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Bill Repeals Nursing Home Rules Medicaid Plan Also Removes Families’ Economic Protection

The GOP Medicaid reform bill moving through Congress would repeal federal standards that protect nursing-home patients from abuse, as well as economic safeguards that shield families from staggering nursing-home bills.

Republicans say their bill would require states to have their own nursing-home quality standards, under federal guidelines. As for the economic safeguards, Republicans are also directing states to establish their own protections.

But nursing-home watchdog groups, relatives of nursing-home residents, and academic researchers say GOP lawmakers are making a costly mistake by throwing out standards that took years to put in place, and are now paying off with measurable improvements in quality.

Advocates for the elderly also say there’s no guarantee that states will retain economic safeguards for the spouses and families of nursing-home residents, especially if state budgets get squeezed by rising health costs.

A 1988 federal law - now subject to repeal - allows nursing-home residents to qualify for Medicaid while their spouses keep the family home, certain assets, and a share of income. Before the law, stories of couples divorcing to avoid impoverishment were not unheard of.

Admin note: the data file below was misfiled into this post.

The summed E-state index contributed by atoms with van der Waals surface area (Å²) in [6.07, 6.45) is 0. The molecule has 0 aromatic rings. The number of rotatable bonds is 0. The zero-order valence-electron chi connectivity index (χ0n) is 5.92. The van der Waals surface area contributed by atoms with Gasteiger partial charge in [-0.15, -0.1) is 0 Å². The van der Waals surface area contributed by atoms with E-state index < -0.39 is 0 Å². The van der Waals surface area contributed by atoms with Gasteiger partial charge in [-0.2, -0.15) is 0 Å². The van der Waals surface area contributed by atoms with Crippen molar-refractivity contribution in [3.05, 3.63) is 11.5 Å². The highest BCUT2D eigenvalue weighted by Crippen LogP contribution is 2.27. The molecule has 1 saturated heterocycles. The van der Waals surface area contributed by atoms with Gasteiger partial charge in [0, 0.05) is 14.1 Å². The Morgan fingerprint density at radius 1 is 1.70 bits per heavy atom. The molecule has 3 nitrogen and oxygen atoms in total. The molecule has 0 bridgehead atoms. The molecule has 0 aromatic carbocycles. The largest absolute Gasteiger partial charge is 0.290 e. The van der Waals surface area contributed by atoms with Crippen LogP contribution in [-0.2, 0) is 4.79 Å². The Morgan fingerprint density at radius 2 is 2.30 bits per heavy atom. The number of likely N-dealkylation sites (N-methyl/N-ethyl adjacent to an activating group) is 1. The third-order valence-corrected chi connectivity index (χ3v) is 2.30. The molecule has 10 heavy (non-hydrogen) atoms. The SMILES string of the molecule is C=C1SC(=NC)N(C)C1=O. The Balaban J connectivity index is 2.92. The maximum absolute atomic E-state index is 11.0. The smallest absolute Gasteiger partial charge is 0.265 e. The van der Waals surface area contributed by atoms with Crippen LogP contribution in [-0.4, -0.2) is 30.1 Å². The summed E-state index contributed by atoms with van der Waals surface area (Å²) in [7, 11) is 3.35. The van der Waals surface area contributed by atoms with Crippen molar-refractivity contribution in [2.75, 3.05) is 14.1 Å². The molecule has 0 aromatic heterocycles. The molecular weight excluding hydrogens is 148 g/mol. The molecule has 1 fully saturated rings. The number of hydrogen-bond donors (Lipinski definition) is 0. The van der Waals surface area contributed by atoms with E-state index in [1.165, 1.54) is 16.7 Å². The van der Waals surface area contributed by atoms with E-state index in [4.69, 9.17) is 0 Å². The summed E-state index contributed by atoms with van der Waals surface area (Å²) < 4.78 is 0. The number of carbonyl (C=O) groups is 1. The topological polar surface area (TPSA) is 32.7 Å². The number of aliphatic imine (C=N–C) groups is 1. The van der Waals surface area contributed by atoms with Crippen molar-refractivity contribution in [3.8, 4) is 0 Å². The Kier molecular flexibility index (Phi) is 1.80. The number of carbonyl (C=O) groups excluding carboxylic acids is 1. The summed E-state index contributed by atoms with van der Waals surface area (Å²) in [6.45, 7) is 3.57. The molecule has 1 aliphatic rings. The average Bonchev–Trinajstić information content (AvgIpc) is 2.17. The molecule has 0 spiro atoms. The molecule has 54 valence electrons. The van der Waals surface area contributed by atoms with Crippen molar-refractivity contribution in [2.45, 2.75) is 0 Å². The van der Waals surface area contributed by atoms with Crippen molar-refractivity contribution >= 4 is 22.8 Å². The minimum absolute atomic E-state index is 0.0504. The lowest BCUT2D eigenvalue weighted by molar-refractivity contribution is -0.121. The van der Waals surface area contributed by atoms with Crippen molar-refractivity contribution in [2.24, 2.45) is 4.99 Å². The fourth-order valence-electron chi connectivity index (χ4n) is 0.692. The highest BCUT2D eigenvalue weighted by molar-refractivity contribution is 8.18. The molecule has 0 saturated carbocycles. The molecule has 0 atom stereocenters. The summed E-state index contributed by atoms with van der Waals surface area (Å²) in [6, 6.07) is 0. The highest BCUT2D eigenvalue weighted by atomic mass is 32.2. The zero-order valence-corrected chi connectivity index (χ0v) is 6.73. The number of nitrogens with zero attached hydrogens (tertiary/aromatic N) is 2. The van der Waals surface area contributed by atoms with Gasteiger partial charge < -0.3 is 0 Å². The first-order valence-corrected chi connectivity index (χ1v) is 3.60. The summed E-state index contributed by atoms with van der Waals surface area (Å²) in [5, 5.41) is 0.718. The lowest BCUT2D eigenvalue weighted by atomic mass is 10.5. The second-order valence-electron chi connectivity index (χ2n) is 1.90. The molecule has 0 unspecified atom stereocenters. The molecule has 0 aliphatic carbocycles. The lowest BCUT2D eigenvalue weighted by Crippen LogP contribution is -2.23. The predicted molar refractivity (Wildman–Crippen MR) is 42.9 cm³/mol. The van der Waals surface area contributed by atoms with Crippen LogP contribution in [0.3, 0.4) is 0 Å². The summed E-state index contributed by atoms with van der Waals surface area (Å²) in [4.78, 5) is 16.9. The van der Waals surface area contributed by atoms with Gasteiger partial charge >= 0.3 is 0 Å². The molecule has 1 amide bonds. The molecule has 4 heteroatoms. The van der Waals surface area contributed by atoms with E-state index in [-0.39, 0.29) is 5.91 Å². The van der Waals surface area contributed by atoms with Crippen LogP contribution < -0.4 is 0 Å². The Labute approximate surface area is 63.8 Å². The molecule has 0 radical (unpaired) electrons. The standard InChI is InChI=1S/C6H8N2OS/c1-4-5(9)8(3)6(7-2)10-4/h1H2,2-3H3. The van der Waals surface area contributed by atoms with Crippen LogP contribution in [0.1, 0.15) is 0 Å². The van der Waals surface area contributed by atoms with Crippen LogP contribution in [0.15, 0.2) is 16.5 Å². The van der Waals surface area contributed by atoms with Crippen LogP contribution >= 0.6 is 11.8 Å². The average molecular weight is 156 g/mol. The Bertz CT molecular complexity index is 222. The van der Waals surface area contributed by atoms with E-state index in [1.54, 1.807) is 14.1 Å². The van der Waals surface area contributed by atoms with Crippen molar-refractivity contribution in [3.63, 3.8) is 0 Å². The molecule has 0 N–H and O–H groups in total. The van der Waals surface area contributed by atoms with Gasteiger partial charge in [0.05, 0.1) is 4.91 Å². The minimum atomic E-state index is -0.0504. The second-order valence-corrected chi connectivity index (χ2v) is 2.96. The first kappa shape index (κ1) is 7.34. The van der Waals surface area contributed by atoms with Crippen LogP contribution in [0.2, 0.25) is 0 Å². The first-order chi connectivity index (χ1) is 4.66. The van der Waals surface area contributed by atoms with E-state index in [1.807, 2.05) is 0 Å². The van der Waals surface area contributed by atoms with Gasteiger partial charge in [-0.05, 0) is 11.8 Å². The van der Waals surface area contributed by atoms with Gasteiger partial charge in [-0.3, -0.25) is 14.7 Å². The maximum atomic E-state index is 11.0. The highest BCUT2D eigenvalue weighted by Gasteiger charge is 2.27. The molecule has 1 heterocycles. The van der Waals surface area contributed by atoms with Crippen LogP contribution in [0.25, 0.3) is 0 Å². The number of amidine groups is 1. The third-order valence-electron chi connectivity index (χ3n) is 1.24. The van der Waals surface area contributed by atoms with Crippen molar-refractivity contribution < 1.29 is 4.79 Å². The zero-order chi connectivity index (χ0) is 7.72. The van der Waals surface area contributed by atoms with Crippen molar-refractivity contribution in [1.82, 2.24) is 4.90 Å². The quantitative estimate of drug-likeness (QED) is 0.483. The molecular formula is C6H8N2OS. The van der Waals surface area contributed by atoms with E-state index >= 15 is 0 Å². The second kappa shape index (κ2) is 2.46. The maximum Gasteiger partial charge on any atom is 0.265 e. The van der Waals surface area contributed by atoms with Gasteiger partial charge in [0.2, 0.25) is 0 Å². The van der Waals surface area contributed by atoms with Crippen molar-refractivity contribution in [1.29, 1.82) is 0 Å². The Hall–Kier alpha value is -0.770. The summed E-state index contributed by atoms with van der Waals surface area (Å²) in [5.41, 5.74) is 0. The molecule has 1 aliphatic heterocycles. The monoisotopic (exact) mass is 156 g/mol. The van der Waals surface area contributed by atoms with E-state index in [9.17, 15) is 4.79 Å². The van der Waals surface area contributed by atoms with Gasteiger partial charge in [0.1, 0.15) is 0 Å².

Millions of families could be affected by the changes in nursing-home laws. There are now more than 1.5 million nursing-home residents, a figure that’s expected to grow in coming years. Medicaid pays the bills for about 70 percent of nursing-home patients, about $57 billion a year.

Republicans say the criticism is misguided.

“We’re not going back to the bad old world,” said a House GOP aide. “We’re just trying to get away from a highly prescriptive baloney system that’s costing states millions that could be spent on people instead.”

But quality of care continues to be a major concern.

“It does no good to be fiscally conservative and open the gate to hurting nursing-home residents,” said Kathy Gannoe, who works for the non-profit Nursing Home Ombudsman Agency in Lexington, Ky.

Gannoe said she believes state standards would not be as strict. “We wouldn’t have had federal standards if states had done their job,” she said.

Patient advocates say the nursing-home industry enjoys much stronger lobbying clout in state capitals than at the federal level.

xxxx LAWS THAT WOULD BE CANCELED Here’s a summary of federal nursing home standards approved in 1987 that congressional Republicans want to repeal. Under current law: Nursing homes are forbidden to physically restrain or sedate patients unless it is medically necessary. Nursing homes have to perform a comprehensive assessment of each resident, and develop a care plan aimed at maintaining or improving a patient’s ability to function. Nursing homes have to meet minimum staffing requirements, including having a licensed nurse on duty at all times. Nurses’ aides must undergo training. Residents have basic rights, including safety, dignity and due process. Nursing homes can be fined for violating rules. Enforcement of fines was scheduled to begin this fall.